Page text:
The International Energy Conservation Code (IECC) is a model residential and commercial building energy code produced by the International Code Council, an organization dedicated to building safety and fire prevention. The IECC provides a list of requirements and minimum standards regulating building design, including lighting and other energy-using systems. As a model code, it is intended as a template and has no regulatory effect until a legal jurisdiction adopts it in whole or as modified.

The IECC references ASHRAE/IES 90.1, Energy Standard for Buildings Except Low-Rise Residential Buildings, currently the national energy standard, as an alternative. Today, most states have a commercial building energy code in place based on IECC and ASHRAE/IES 90.1 and at least as stringent as ASHRAE/IES 90.1 2004.

First published in 1998, the IECC was updated in 2000, 2003, 2006, 2009 and 2012. The latest version more strongly differentiates residential and commercial requirements in two separate sections. In terms of lighting, the residential provisions are relatively simple. The main requirement is that at least 75 percent of the lamps in permanent lighting fixtures must be high-efficacy, which the code defines as T8 or smaller diameter linear fluorescent lamps or lamps with a minimum efficacy of 40 lumens per watt (LPW) for 40W lamps.

On the commercial side, the code contains both mandatory and prescriptive lighting provisions. The mandatory provisions require tandem wiring in certain fluorescent applications; maximum wattage for exit signs; circuiting for daylight harvesting control; and automatic shutoff, light level reduction and other controls. The prescriptive provisions establish limits on lighting power, and the designer and owner ultimately decide how best to accomplish the lighting goals within the power constraint.

New provisions
Many lighting-related provisions are new in IECC 2012. Note that for each new feature, exceptions may apply; consult IECC 2012 for specific details.

Occupancy sensors are now specifically required in a series of spaces, including conference/meeting rooms, classrooms, lunch/break rooms, private offices, restrooms, storage rooms, custodial closets, and other enclosed spaces 300 square feet or smaller. The occupancy sensor must turn the lights off within 30 minutes of vacancy and feature manual-on or auto-on-to-

As in IECC 2009, general lighting in defined daylight zones, or areas of daylight availability suitable for daylight harvesting control, must be separately controlled from general lighting in the rest of the space. Control zones, or groups of lighting fixtures assigned to specific controllers, are defined within these daylight zones. IECC 2012 limits the maximum size of a daylight harvesting control zone to 2,500 square feet. The design may then control these zones using either manual controls or automatic daylight harvesting controls, including continuous dimming with a 100 to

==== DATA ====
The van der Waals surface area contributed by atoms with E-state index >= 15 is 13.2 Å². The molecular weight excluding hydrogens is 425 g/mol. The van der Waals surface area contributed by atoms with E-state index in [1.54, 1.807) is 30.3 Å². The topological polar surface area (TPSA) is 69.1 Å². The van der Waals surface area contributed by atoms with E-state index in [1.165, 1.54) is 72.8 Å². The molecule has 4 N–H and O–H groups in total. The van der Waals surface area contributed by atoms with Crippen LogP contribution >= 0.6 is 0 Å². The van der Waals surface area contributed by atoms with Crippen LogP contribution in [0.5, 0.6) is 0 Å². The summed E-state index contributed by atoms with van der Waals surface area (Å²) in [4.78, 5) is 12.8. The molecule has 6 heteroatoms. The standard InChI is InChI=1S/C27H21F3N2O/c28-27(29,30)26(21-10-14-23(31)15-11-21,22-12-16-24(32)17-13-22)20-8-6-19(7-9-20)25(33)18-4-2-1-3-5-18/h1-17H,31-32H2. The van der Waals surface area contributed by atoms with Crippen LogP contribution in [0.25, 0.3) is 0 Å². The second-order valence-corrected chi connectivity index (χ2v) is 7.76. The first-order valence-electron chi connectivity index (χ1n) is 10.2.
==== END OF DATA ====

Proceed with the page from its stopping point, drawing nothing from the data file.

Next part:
Additionally, IECC 2012 contains a new list of other controls, such as separate control of display and accent lighting from general lighting, supplemental task lighting and others, bringing it more in line with ASHRAE/IES 90.1. Previous exterior lighting control requirements are continued from IECC 2009 without change.

The interior lighting power density (LPD) caps changed little from IECC 2009: 1.0 to 0.9W per square foot for office, 1.5 to 1.4W per square foot for retail, and 0.8 to 0.6W per square foot for warehouse buildings, in addition to adding fire stations (0.8W per square foot) to the list. The additional lighting power allowance for retail is reduced from a base of 1,000W to 500W. One big change is, for the first time, the IECC recognizes the space-by-space method in addition to the building area method (and total building performance method, requiring building modeling) as a compliance path, providing greater design flexibility.

The building area method specifically requires adding up the installed interior lighting power in an entire building (or major section) and ensuring it is not greater than the single interior lighting power allowance for that building type. The space-by-space method also compares the total installed lighting wattage in the building but allows the user to develop the lighting power allowance based on the space type, with each type having its own LPD and with trade-offs permitted between spaces.

The IECC space-by-space method is based on ASHRAE/IES 90.1 but with slight differences in the space types and with different LPD caps for many spaces.

A final big change is Section C406, Additional Efficiency Package Options, which requires the building to optimize heating, ventilating and air conditioning efficiency beyond code; optimize lighting efficiency beyond code; or produce renewable energy on-site. In the case of lighting, meeting the change entails achieving a lower LPD value using the building-area method—e.g., 0.99 instead of 1.2W per square foot for school/university buildings.

The result is an aggressive series of standards and requirements that provides a template for designing energy-efficient buildings. Get it at www.iccsafe.org.


DILOUIE, L.C., a lighting industry journalist, analyst and marketing consultant, is principal of ZING Communications. He can be reached at www.zinginc.com.